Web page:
Raising a Glass to Raise Funds
By Tim Meadows

Each year we hold a memorial fundraiser for our scholarship fund, the Christopher Meadows Memorial EMS Education Fund. It is equal parts a memorial to our son and a fundraiser for paramedic and EMT scholarships that our fund awards.

We chose a wine tasting and silent auction format, which works well for the 200 guests we have each year. For a modest ($30-40) registration fee, they get to taste wines from 6 local wineries (who donate the wine) which are paired with appetizers, and they get a commemorative wine glass etched with our fund’s logo.  Recently we added craft beer to the event. We intentionally keep the fee low so as to not discourage the first responder community from attending, and in hopes that people will spend their money bidding on the 150-200 items we collect for the silent auction. We have been very fortunate to be the benefactors of incredible community generosity

The fundraiser costs are defrayed through sponsorship donations from local affiliated organizations such as the local ambulance company, hospitals, emergency physicians groups, firefighters’ unions and such. We even get free advertising from the local TV station and newspaper. Before the event, I send out letters to anyone who has contributed $100 or more in the past. I also send emails (using MailChimp) to our database over 600 names encouraging them to register online for the event (using EventBrite) or donate if they cannot attend. It may seem a bit pesky, but if you don’t ask you don’t get.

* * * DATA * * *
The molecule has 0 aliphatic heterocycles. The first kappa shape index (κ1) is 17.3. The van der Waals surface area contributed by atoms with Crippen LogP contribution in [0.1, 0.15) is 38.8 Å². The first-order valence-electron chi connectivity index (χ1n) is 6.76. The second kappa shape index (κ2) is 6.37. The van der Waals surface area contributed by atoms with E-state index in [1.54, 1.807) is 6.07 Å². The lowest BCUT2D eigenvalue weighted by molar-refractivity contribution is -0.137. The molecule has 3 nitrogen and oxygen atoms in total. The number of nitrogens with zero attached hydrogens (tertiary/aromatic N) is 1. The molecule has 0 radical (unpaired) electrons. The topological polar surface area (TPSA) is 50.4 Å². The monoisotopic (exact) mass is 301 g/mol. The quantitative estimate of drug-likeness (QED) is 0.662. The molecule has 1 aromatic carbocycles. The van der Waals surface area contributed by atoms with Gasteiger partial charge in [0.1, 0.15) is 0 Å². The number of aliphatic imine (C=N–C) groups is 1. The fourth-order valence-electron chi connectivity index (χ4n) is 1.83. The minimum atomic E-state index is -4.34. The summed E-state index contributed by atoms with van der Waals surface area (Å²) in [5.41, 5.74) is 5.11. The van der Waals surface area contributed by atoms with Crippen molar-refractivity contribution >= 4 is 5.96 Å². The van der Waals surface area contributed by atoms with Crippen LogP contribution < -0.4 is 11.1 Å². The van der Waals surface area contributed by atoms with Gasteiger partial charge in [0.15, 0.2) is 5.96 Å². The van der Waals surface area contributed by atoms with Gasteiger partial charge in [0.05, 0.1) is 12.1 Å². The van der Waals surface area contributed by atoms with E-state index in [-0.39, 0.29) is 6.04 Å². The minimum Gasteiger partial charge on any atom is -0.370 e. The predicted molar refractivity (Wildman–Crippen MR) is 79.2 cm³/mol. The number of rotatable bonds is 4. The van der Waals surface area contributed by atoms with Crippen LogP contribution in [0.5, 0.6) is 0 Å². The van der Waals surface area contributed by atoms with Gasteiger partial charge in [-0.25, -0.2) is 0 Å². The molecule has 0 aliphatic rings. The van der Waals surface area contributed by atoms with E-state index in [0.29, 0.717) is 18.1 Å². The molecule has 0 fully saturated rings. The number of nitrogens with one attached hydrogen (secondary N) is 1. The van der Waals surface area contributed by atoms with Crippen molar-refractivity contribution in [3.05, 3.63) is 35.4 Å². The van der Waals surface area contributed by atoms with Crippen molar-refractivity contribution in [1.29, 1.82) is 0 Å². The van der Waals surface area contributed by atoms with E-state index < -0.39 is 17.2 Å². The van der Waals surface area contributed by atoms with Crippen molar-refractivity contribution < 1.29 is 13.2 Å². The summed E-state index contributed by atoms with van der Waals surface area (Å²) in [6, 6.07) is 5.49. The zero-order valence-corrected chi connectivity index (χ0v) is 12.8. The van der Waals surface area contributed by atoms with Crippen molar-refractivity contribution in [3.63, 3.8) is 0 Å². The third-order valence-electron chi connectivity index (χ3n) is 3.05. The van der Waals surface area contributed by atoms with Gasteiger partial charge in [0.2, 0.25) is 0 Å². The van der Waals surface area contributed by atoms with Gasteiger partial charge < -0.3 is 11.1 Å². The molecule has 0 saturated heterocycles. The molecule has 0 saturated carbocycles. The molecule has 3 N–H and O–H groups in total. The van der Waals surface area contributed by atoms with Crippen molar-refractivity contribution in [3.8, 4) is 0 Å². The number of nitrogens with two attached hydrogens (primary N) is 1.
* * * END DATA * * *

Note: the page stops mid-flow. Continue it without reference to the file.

Featured Fund – The Mary Lou Fisher Memorial Fund
A Lifetime of Caring

Mary Lou Fisher Memorial

Growing up, Mary Lou Fisher (née Schulz) had starry-eyed dreams of becoming a traveling nurse.

After graduating high school in 1962, she moved from her small farm town in Iowa to nursing school in St. Louis where she earned a Diploma in Nursing from Lutheran Hospital Medical Center in 1965. Her 50-year nursing career took her to various hospitals across four states (Missouri, Virginia, North Carolina, and Maryland) and in various capacities.

In the 1980’s Mary Lou decided it was time to return to school to further her dream. While still working full-time and raising three teenage children she attended East Carolina University and received her Bachelor’s of Science in Nursing.

After moving to Baltimore in 1989, she transferred to Johns Hopkins Hospital where she served as a nurse in the Emergency Department, largely caring for patients from Baltimore’s inner city.

Her pursuit of education didn’t stop there, and in 1996 she earned a Master’s of Science in Nursing from the Johns Hopkins University School and become a nurse practitioner.

In 2006 her childhood dream of working internationally became a reality with an opportunity to work with Samaritan’s Purse, a medical and missionary non-profit that sent her to over 24 countries including Haiti, Kosova, Afghanistan, and Western Sudan. She provided general care, nutritional assessments, and training to indirect and direct victims of war, poverty, natural disaster, and disease.

In honor of her incredible life, the Mary Lou Fisher Memorial Fund was established by her three children. She cared for so many others throughout her 50-year long career, and this fund seeks to continue that legacy. After announcing the fund at a memorial in Baltimore, the family plans to host an annual event there to remember her life’s work.

This fund will benefit organizations she loved, many of which she worked for, and will carry on the legacy of these four life principles: